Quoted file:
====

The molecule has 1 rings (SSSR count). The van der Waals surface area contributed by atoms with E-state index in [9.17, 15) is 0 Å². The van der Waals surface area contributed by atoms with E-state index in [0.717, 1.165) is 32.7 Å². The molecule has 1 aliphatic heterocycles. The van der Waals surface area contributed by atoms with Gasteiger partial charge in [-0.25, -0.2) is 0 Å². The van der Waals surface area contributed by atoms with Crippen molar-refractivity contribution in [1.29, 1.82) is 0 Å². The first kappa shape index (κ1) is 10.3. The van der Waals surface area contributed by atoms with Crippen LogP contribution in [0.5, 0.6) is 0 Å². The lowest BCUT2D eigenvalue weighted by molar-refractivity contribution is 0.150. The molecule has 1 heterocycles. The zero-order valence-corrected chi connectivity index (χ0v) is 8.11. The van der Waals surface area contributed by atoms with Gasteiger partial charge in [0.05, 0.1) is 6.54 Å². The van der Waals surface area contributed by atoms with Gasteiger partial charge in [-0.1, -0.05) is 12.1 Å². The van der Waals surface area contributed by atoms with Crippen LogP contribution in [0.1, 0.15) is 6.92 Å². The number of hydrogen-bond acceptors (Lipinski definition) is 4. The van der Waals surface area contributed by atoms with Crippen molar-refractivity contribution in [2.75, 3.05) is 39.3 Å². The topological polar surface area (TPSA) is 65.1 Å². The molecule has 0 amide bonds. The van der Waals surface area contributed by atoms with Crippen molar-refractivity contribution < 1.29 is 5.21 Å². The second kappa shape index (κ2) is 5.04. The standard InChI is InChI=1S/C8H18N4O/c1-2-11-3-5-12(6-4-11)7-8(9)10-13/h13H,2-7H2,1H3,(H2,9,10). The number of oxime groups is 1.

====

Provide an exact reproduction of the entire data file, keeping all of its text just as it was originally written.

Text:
The molecule has 1 rings (SSSR count). The van der Waals surface area contributed by atoms with E-state index in [9.17, 15) is 0 Å². The van der Waals surface area contributed by atoms with E-state index in [0.717, 1.165) is 32.7 Å². The molecule has 1 aliphatic heterocycles. The van der Waals surface area contributed by atoms with Gasteiger partial charge in [-0.25, -0.2) is 0 Å². The van der Waals surface area contributed by atoms with Crippen molar-refractivity contribution in [1.29, 1.82) is 0 Å². The first kappa shape index (κ1) is 10.3. The van der Waals surface area contributed by atoms with Crippen LogP contribution in [0.5, 0.6) is 0 Å². The lowest BCUT2D eigenvalue weighted by molar-refractivity contribution is 0.150. The molecule has 1 heterocycles. The zero-order valence-corrected chi connectivity index (χ0v) is 8.11. The van der Waals surface area contributed by atoms with Gasteiger partial charge in [0.05, 0.1) is 6.54 Å². The van der Waals surface area contributed by atoms with Gasteiger partial charge in [-0.1, -0.05) is 12.1 Å². The van der Waals surface area contributed by atoms with Crippen LogP contribution in [0.1, 0.15) is 6.92 Å². The number of hydrogen-bond acceptors (Lipinski definition) is 4. The van der Waals surface area contributed by atoms with Crippen molar-refractivity contribution in [2.75, 3.05) is 39.3 Å². The topological polar surface area (TPSA) is 65.1 Å². The molecule has 0 amide bonds. The van der Waals surface area contributed by atoms with Crippen molar-refractivity contribution < 1.29 is 5.21 Å². The second kappa shape index (κ2) is 5.04. The standard InChI is InChI=1S/C8H18N4O/c1-2-11-3-5-12(6-4-11)7-8(9)10-13/h13H,2-7H2,1H3,(H2,9,10). The number of oxime groups is 1.